Greg O’Keeffe (left) and Mikael Jorgensen
Photo: Allen Farmelo
The latest from Wilco keyboardist Mikael Jorgensen is a collaborative record that took years, and a couple of different forms, to arrive. Jorgensen and drummer Greg O’Keeffe—longtime friends who have been bouncing musical ideas off of each other since they met in 1995—kept things loose at first, with writing/demo sessions in their personal studio (Brooklyn, N.Y.).
“Throwing some mics up and recording improv is a great way to generate ideas, especially now that we have families and our time in the studio is less luxurious,” Jorgensen says. “It was a good way to start. Then I took the raw recordings and refined some of the song ideas. We did some more demo’ing and some more overdubbing and then said, ‘Let’s go record properly.’”
They booked a few days in The Bunker Studio with the idea of laying down permanent basics. “This was the former Bunker studio—they’ve since moved to a larger space—but it’s the same gear and same great vibe and atmosphere,” Jorgensen explains. “We recorded 12 or 14 songs very traditionally: guitar, bass, drums, keyboards, acoustic guitar and scratch vocals.”
Jorgensen took the tracks back to their personal studio—which he says is “a humble little barely climate-controlled space”—to flesh out parts and arrangements. He soon found himself bored with the results and the process, and then hit on the idea of replacing most of the instrument parts with synth sounds.
“I use synths on records all the time, but I hadn’t viewed them as the integral part—the sonic core,” he explains. “More traditionally, I’ve used a guitar or piano part to form the harmonic structure. But I thought, if I replace everything with synths, everything’s on the table.
“I worked on the first song on the record, ‘Armz,’” he continues. “The initial version was a breezy, ’70s acoustic, open-tuning kind of thing, more Stephen Stills than Kraftwerk.” Jorgensen built a new electronic arrangement using mainly his Moog Little Phatty for bass parts, an ARP 2600 to re-create melodies and harmonics, and his EMS Synthi for more “squiggly electronic sounds.”
“I replaced everything but Greg’s drums,” he says. “I thought, ‘This is awesome, but holy shit, I have so much more work to do now.’”
Recording to Pro Tools, Jorgensen dug into his synths and effects until the tracks grew into new, unique sonic worlds. “The chain would usually be the synths through a Moog analog delay and the [Electro-Harmonix] Holy Grail reverb and a Source Audio Soundblox [Tri-Mod] phaser—it’s got a good Mu-Tron-style phaser, which I used quite a bit—and then also a Fulltone Tube Tape Echo tape delay.”
Post-effects, Jorgensen’s synths all went through a Universal Audio LA-610 channel strip before going into his RME Fireface 800 audio interface. “The LA-610 helped beef things up, round the edges and make it sound really thick, which is very satisfying,” he says.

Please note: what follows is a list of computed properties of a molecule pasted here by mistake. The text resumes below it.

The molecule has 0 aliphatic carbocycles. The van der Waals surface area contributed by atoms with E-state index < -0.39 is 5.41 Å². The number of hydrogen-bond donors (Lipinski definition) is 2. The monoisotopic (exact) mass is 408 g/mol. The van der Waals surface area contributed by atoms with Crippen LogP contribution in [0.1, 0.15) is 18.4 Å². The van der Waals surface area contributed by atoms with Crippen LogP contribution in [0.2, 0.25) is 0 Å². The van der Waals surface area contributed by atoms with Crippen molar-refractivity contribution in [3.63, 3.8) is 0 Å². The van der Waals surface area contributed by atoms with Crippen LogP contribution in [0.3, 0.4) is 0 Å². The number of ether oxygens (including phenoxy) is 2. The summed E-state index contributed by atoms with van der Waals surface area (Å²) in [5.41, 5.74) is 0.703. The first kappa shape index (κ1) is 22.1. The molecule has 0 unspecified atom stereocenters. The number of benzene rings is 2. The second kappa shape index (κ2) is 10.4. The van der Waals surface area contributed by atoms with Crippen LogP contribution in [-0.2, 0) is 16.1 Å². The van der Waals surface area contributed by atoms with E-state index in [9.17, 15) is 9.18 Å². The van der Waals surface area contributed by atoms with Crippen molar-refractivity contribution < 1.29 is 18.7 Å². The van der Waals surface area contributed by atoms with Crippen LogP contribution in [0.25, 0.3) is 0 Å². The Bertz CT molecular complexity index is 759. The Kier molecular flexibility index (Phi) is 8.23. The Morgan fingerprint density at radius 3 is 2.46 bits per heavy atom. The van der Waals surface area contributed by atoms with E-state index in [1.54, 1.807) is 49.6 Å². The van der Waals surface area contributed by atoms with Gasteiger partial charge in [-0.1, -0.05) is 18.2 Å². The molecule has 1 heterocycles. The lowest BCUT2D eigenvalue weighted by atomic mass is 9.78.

After working away for a while, bouncing his new ideas off of O’Keeffe, Jorgensen felt he needed a fresh perspective, so he played some rough mixes for producer/engineer/ Butterscotch label head Allen Farmelo.
“I brought him to my studio and told him, ‘Here are the ingredients,’ and I brought up the Pro Tools session. He heard it and said, ‘I want to do this so badly. I’ll mix the whole record.’”
At that stage in the album’s evolution, Jorgensen had an infant son at home, so it was a great relief to pass the tracks along to someone who could focus on the details. “Allen would work on a song, and my son and I would come over to his studio and listen. Allen would get it 90 to 95 percent there, and I would just make a few little tweaks,” Jorgensen says.
Most of the songs became something completely different from the rock tracks Jorgensen and O’Keeffe had made in The Bunker. “Armz” is still very tuneful and rhythmic, but hissy, processed synths continually buzz in and out and weave around each other. “Where to Begin,” which Jorgensen says started as “acoustic and finger-picky,” features a creepy processed Jorgensen vocal on top of choir-like keyboard tones.
There is, however, a lone guitar-driven song on the record: “Esartee” has swirling synth sounds added, but it retains a lot of its original rock/pop structure, which is a bit reminiscent of They Might Be Giants. “That’s one of the few songs that has the original electric guitar,” Jorgensen says. “I could have done more to it, but there was something about it that was so energetic and kind of manic, like the spirit of it matched the record even if the sonic quality of it is different.”